10. A process according to claim 9, characterized in that where one reference sound is allocated to two adjacent segments, the value i for the boundary between these two segments is omitted and where two reference sounds are allocated to one segment, the boundary between the two sounds is added to the group of values i.
11. A process according to claim 10, which comprises, starting from the group of values i obtained in accordance with claim 9, deriving diphone boundaries by making use of conversion rules.
12. A process according to claim 1, 2 or 3, characterized in that for recognition of a speech signal of an unknown speech utterance, each segment is compared with reference patterns of known sounds, and in that that sound is allocated to a segment for which the degree of similarity between the segment and the reference sound is maximum.
13. An arrangement for the segmentation of speech in which an acoustic signal is converted into N signals each pertaining to a time interval i of N successive time intervals (1≦i≦N) comprising: an input terminal for reception of an electrical signal corresponding to an acoustic speech signal, a first unit with an input coupled to the input terminal and an output, said first unit including means for deriving the N signals and for supplying the N signals to its output, the improvement comprising:
a second unit with an input coupled to the output of the first unit and an output, said second unit including means for deriving a function cij for successive intervals i from signals pertaining to the time intervals i and signals pertaining to time intervals j and for supplying the function cij to its output, wherein j runs from ai (ai <i) through bi (bi >i), and
a sub-arrangement with an input coupled to the output of the second unit and an output, said sub-arrangement including means for determining the values i for the boundaries of parts of the speech signal within which time intervals i lie and whose corresponding functions cij approximately correspond.
14. An arrangement according to claim 13 characterized in that the sub-arrangement comprises:
a third unit with an input coupled to the input of the sub-arrangement and an output, said third unit including means for deriving a middle mi of the function cij pertaining to each interval i and for supplying the values mi to its output, and
a fourth unit with an input coupled to the output of the third unit and an output coupled to the output of the sub-arrangement, said fourth unit including means for determining those values i which approximately correspond to zero-axis crossings in a function di which indicates the difference between mi and the number i of the time interval to which mi belongs and for supplying said values i to its output.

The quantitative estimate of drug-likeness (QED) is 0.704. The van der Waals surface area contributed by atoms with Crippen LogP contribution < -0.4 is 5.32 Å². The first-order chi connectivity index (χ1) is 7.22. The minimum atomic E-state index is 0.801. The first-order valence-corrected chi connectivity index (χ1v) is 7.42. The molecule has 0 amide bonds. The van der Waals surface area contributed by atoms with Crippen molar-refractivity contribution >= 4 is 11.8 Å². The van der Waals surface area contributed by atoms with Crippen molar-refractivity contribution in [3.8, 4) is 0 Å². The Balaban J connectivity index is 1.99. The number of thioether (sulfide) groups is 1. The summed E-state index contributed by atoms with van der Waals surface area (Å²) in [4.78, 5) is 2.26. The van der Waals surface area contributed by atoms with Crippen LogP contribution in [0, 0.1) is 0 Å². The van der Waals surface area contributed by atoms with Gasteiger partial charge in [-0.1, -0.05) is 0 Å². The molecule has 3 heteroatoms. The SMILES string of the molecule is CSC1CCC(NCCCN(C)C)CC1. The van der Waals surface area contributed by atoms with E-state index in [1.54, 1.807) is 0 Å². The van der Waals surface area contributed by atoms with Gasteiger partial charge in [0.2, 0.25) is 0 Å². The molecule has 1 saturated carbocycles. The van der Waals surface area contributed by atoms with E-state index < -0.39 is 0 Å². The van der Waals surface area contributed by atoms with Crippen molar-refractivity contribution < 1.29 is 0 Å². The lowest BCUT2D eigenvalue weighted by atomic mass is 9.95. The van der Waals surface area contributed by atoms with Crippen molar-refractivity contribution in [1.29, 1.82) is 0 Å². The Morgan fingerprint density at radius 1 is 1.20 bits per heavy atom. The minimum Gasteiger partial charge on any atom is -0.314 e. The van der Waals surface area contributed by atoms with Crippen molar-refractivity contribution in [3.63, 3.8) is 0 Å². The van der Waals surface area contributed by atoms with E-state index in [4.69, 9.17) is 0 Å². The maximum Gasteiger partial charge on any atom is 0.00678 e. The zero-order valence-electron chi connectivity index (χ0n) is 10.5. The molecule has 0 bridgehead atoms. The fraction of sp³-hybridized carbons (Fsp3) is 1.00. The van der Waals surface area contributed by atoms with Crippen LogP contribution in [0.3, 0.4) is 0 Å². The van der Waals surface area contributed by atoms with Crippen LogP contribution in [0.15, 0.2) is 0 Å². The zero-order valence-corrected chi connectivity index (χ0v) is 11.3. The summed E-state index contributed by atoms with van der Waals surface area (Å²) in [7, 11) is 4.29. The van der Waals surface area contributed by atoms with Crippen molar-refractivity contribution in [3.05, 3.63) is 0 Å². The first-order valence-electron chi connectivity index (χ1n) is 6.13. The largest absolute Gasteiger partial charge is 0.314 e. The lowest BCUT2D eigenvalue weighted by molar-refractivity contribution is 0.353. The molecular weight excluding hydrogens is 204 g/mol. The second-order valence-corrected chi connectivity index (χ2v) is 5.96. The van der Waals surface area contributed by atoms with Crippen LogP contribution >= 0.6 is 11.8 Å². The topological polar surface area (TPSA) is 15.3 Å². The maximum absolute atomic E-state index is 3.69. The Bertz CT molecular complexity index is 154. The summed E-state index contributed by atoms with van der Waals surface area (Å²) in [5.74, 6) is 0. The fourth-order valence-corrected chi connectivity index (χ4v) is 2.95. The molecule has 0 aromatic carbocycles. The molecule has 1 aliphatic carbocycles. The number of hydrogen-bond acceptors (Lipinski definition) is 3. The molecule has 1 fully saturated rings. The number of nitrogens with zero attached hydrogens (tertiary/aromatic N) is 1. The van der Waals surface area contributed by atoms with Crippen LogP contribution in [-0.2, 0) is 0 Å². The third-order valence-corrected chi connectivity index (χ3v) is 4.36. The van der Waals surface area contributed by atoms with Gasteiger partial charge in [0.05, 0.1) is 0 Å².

15. An arrangement according to claim 14, characterized in that the fourth unit further comprises means for determining those values i which approximately correspond to zero-axis crossings from negative to positive in the function di, in which di =mi -i.
16. An arrangement according to claim 14, characterized in that the first unit includes means for deriving the N signals in the form of spectral envelopes of the acoustic speech signal in the N time intervals.
17. An arrangement according to one of claims 14, 15 or 16, further comprising a memory for storing reference patterns, a fifth unit with a first input coupled to an output of the memory, a second input coupled to the output of the first unit and an output, said fifth unit including means for achieving by means of a time alignment a maximum degree of agreement between a string of reference patterns of those sounds from which a known speech utterance is built up and the speech signal of a speech utterance, and for supplying boundaries obtained in this way to its output, and a combination unit with a first input coupled to the output of the fourth unit and a second input coupled to the output of the fifth unit and an output, said fifth unit including means for allocating those sounds to segments bounded by the values i for which the boundaries of sound and corresponding segment show the best agreement.
18. An arrangement according to claim 17, characterized in that the combination unit further comprises means for adding and omitting a number of one or more boundaries, the number of which equals the difference between the number of boundaries for the segments and the number of boundaries for the reference sounds, so as to obtain an in number amended group of boundaries, and for supplying the in number amended group of boundaries to its output.